How to Handle Difficult Conversations at Work? | CareerMetis.com

If you work with teams, much of your day is likely spent trying to make sure that relationships at work run smoothly. The hope is that you will be about to navigate your workday in a way that makes it unnecessary to create tension or have difficult conversations. Surely, most of your conversation at work is benign and the work discussions you need to have are usually pretty productive without being stressful, however, there are those conversations that are very difficult to have.

Sometimes these difficult conversations at your work are impossible to avoid. When you do have the need to address something that could potentially create strife at work, you’ll want to have a strategy to use to approach your coworker with the right attitude and in a way that will potentially leave your relationship as strong as it ever was.  

From telling your boss you’re too sick to come into work to tell a coworker you don’t have time to help them out with a project, here are some Do’s and Don’ts to think about when facing those difficult conversations at work:

1) DON’T try to pretend the conversation doesn’t need to happen

Trying to pretend a pressing work discussion doesn’t need to happen can have a truly deleterious effect on the work environment. It leads to lower morale and a tendency to let issues between coworkers fester. Not addressing a problem head-on may also make the trouble grow and eventually become something larger than it was.

Ultimately, while one may want to think they are sparing the feelings of a co-worker, the desire not to talk about a problem head-on is actually rooted in cowardice. A great deal can be alleviated by bravely talking through a problem and having the confidence in yourself and your co-worker that it is possible to reach an amicable resolution.


2) DO put together a conversational strategy

It is very human to attempt to avoid a conversation that may seem painful. Even ruminating on the idea of the discussion might feel distasteful. However, it is crucial to thoroughly think through what you are hoping to accomplish when talking through something troubling at work. The one suggested strategy is to map out three specific goals that you have for the conversation. Also, it’s important to consider what it is you desire as the outcome of this awkward talk.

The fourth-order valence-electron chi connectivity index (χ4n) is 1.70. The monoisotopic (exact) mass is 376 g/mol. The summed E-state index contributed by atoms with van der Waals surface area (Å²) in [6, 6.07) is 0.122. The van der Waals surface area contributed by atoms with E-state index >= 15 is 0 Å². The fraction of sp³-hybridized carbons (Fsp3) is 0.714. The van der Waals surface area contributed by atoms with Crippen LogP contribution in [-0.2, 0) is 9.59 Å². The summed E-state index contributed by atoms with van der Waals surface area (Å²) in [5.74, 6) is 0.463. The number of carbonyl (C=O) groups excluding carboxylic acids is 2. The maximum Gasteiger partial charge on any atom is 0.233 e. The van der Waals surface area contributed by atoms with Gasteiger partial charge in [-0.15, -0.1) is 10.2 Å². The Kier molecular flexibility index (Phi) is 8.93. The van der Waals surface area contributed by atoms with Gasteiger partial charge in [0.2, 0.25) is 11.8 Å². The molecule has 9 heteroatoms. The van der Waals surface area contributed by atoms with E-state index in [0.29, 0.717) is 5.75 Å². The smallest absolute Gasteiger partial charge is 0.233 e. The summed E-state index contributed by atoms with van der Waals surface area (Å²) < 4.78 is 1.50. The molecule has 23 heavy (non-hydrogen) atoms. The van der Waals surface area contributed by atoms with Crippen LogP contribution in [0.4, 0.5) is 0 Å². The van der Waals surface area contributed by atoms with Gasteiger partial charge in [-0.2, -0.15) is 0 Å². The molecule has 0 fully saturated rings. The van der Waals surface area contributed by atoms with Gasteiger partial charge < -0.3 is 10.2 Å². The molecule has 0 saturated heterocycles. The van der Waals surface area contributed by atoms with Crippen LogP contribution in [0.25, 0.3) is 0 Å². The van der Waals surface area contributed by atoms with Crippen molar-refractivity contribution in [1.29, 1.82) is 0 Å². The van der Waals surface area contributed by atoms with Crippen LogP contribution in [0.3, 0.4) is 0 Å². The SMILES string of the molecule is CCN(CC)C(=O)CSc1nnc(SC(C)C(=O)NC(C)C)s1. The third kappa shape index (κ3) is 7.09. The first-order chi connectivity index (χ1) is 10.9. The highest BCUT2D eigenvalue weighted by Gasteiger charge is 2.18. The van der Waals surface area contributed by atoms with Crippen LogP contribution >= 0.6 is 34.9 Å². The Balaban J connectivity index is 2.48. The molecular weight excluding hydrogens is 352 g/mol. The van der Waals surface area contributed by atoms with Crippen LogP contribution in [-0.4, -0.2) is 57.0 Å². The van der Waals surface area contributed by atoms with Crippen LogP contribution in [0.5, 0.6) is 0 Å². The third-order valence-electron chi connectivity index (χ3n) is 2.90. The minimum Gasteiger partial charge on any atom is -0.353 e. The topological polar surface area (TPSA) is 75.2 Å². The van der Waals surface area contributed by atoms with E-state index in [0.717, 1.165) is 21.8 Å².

What would be the ideal? What is the worst-case scenario? How will you begin and what would you like the other person to think on the way out the door?

Perhaps treat the conversation like a performance review and ask how you can make it easier for you both to diffuse an issue while coming up with ways that everything connects in the future.  How you reach this conclusion is what you need to consider when strategizing.


3) DON’T talk around your topic

Once in the room with the person you’d like to speak with, it can be tempting to deflect the main reason for meeting for a while with pleasantries and chit-chat. Unless the other person is completely oblivious to why they are talking with you, this is a rather transparent ruse and may only have the effect of raising the ire of the person to whom you are speaking. This is the opposite of your intention, so get to what you want to say as quickly as you can. Both sides will appreciate your transparency.


4) DO practice active listening

Nervousness (or frustration) with a situation might make you eager to talk out all of your points about something right away, letting them tumble out one after another. You might have the inclination to “get out your side of the story” first, before allowing the other person to speak or express their feelings.

However, one of the key parts of an awkward conversation is listening to others and really trying to understand their perspective. Some agitated people can be calmed just by talking through their frustration, ad part of the issue might be because they feel like they are not being heard.

Try to listen more than you speak, and do not fear silences. If there are pauses in the conversation, it is not necessarily your job to fill them. It is okay for everyone to take a breath to consider what is being said, particularly if it is rather a difficult thing to hear. Let the conversation breathe when it needs to and don’t be over eager just to get your points across. In addition, if a conversation is making someone emotional, do not railroad or ignore their feelings. Give them as much space and understanding as you can.